Thanks to a grant from the William B. Dietrich Foundation, Drexel University was able to renew and restore major aspects of its Anthony J. Drexel Picture Gallery, which included the installation of a new skylight and aesthetic improvements that update the space to today’s museum standards.
“We are grateful to the William B. Dietrich Foundation for this very generous grant that made this renovation possible and will help preserve Anthony J. Drexel’s belief that arts and technology are synergistic disciplines that create a powerful nexus for education and research,” said Drexel University President John A. Fry. “The project also affirms Mr. Dietrich’s interest in the restoration of architecturally significant spaces in Philadelphia.”
The Gallery is home to selected works from the extensive Drexel Collection, which currently consists of approximately 6,000 objects with an emphasis on 19th century European fine and decorative arts including paintings, sculpture, prints and drawings, porcelain, silver, textiles and furniture. Collection highlights include paintings by Jean-Baptiste Camille Corot, sculpture by Frédéric-Auguste Bartholdi, Japanese woodblock prints, and 17th and 18th century Italian prints and drawings. The Gallery holds some of the Collection’s most valuable items: 50 paintings, 4 sculptures, the David Rittenhouse Astronomical Musical Clock and the Anthony J. Drexel Steinway piano. The Collection was created as early as 1892 by the University’s founder Anthony J. Drexel.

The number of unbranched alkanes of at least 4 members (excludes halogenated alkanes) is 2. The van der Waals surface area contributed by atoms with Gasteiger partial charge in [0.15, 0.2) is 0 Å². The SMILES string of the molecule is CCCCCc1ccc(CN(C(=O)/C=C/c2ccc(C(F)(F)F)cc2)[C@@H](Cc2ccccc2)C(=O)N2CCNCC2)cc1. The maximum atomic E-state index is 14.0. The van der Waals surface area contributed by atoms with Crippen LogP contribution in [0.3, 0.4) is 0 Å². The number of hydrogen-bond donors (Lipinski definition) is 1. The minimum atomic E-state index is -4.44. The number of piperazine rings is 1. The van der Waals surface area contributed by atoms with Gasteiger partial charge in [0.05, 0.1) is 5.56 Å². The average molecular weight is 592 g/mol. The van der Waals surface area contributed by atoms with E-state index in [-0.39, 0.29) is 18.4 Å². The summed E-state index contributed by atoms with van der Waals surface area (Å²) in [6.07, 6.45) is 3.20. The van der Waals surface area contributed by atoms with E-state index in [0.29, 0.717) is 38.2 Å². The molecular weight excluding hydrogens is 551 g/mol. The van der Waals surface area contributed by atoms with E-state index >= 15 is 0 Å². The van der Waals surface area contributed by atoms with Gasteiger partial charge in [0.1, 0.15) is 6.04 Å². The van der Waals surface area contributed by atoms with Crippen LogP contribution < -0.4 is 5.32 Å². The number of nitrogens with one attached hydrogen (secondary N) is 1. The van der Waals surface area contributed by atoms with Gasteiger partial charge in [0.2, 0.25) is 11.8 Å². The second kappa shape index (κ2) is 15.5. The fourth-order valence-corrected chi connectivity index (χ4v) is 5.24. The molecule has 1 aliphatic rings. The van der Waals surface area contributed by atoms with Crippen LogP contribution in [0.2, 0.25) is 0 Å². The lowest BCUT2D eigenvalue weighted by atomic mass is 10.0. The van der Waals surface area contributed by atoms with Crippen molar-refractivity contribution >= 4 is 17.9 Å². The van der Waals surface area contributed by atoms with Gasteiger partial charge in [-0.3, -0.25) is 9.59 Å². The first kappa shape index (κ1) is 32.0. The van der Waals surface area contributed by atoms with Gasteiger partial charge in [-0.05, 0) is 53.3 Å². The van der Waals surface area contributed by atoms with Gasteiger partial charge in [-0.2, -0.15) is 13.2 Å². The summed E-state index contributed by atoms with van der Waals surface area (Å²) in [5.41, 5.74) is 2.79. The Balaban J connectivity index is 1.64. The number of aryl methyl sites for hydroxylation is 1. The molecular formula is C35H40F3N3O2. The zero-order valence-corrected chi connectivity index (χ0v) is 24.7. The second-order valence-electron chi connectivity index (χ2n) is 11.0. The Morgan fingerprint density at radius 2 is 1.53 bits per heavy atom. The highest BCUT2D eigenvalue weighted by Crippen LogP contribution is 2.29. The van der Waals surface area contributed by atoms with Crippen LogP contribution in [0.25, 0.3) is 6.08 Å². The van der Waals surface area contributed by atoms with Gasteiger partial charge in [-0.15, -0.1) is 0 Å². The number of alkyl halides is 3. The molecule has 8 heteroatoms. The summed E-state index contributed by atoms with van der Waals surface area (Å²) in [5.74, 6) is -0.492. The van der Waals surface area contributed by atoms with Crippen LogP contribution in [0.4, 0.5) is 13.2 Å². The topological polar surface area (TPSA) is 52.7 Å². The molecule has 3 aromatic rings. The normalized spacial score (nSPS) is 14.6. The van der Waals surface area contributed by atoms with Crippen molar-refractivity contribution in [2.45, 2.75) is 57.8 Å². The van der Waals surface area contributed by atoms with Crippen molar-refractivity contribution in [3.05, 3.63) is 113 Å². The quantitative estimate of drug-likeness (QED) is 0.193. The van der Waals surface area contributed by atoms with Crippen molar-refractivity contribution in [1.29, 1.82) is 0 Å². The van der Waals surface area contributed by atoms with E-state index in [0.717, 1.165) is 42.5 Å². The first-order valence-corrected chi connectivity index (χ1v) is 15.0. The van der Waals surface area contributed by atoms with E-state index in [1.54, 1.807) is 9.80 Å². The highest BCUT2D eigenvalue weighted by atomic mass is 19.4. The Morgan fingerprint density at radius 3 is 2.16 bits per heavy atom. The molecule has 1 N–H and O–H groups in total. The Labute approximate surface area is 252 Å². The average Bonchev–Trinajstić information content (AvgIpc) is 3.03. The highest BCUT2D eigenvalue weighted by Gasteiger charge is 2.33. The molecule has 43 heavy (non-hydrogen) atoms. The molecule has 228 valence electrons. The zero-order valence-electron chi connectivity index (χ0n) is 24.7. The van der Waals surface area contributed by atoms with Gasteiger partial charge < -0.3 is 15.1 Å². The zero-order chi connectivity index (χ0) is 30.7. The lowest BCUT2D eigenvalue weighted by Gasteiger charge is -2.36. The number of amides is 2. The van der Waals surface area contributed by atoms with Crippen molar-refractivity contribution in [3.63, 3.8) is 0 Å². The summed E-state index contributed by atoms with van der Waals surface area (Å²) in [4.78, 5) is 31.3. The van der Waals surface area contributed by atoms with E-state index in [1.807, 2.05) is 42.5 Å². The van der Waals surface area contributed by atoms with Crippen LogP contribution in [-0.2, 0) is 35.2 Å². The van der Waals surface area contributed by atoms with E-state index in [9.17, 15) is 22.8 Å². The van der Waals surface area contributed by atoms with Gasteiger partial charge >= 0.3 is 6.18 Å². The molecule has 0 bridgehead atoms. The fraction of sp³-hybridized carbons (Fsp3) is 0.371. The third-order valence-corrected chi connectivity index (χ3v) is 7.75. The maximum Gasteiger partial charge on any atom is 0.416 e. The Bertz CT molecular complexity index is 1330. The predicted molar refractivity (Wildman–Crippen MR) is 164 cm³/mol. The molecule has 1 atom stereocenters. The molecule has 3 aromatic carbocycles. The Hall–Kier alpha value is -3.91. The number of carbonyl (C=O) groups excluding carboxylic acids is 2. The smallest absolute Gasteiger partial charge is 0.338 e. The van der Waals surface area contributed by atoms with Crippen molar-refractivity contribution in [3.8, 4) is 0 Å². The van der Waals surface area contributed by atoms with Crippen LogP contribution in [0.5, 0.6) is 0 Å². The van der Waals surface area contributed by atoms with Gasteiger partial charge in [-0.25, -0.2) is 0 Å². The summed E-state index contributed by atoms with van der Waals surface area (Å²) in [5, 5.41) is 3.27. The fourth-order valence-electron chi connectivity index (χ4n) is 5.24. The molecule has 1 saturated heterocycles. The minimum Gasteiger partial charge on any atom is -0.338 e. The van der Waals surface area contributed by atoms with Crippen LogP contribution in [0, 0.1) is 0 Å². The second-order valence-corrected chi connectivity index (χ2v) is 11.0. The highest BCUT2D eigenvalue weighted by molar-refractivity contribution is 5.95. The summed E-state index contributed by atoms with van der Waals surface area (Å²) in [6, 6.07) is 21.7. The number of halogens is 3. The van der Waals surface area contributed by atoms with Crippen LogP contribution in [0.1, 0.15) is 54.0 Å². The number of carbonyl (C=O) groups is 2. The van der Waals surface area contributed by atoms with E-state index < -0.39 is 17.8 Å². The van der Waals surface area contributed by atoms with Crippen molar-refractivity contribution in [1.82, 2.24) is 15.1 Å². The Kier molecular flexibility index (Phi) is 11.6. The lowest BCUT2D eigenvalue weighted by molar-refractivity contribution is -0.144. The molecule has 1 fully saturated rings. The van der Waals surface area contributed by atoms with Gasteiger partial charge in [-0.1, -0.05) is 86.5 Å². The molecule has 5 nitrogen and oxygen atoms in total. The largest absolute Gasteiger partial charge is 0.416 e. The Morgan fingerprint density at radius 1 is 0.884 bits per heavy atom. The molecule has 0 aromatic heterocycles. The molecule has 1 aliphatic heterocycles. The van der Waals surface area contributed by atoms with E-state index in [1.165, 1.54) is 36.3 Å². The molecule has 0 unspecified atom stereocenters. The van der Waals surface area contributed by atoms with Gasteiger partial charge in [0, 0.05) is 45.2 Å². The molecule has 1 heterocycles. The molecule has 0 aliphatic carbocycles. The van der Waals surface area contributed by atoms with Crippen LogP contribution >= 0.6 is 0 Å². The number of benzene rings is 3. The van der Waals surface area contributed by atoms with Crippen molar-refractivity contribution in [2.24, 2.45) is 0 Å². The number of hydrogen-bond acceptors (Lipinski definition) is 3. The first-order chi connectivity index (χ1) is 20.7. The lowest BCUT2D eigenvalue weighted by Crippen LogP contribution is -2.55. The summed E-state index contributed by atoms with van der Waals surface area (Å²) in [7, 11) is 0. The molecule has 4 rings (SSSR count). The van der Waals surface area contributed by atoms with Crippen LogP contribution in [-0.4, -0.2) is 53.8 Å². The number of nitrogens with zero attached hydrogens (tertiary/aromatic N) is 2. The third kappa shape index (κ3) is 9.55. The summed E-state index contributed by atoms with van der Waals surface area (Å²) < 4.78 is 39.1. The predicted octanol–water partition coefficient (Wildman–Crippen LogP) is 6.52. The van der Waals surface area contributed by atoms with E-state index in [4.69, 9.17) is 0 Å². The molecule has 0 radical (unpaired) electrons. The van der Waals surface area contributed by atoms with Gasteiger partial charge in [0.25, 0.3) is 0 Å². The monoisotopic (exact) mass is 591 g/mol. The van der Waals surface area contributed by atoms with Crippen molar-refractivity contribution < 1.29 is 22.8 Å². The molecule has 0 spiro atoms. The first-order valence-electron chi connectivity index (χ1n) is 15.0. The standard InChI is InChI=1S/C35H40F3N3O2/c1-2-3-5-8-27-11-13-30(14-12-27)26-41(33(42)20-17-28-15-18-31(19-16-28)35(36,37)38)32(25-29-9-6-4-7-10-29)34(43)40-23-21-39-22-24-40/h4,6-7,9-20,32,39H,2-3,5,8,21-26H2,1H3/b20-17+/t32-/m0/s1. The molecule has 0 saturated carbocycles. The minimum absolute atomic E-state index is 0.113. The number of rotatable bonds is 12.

The nine-foot high clock, considered to be one of the most important clocks in the country, is a product of Philadelphian David Rittenhouse. It features a mechanism with a musical attachment of 16 sets of chimes and an accurate planetarium placed upon the face above the dial plate. The clock records time in seconds, minutes, hours and days, and indicates the position of the moon and the stars.
“We are proud to support Drexel in restoring the Anthony J. Drexel Gallery to its original grandeur and are especially proud that this project honors the legacy of Mr. Dietrich's love of architecture and fine art,” said Frank G. Cooper, Director of the William B. Dietrich Foundation.
The Gallery is not only the primary exhibition area for The Drexel Collection, but it also serves as a venue for many of the University’s most prestigious events.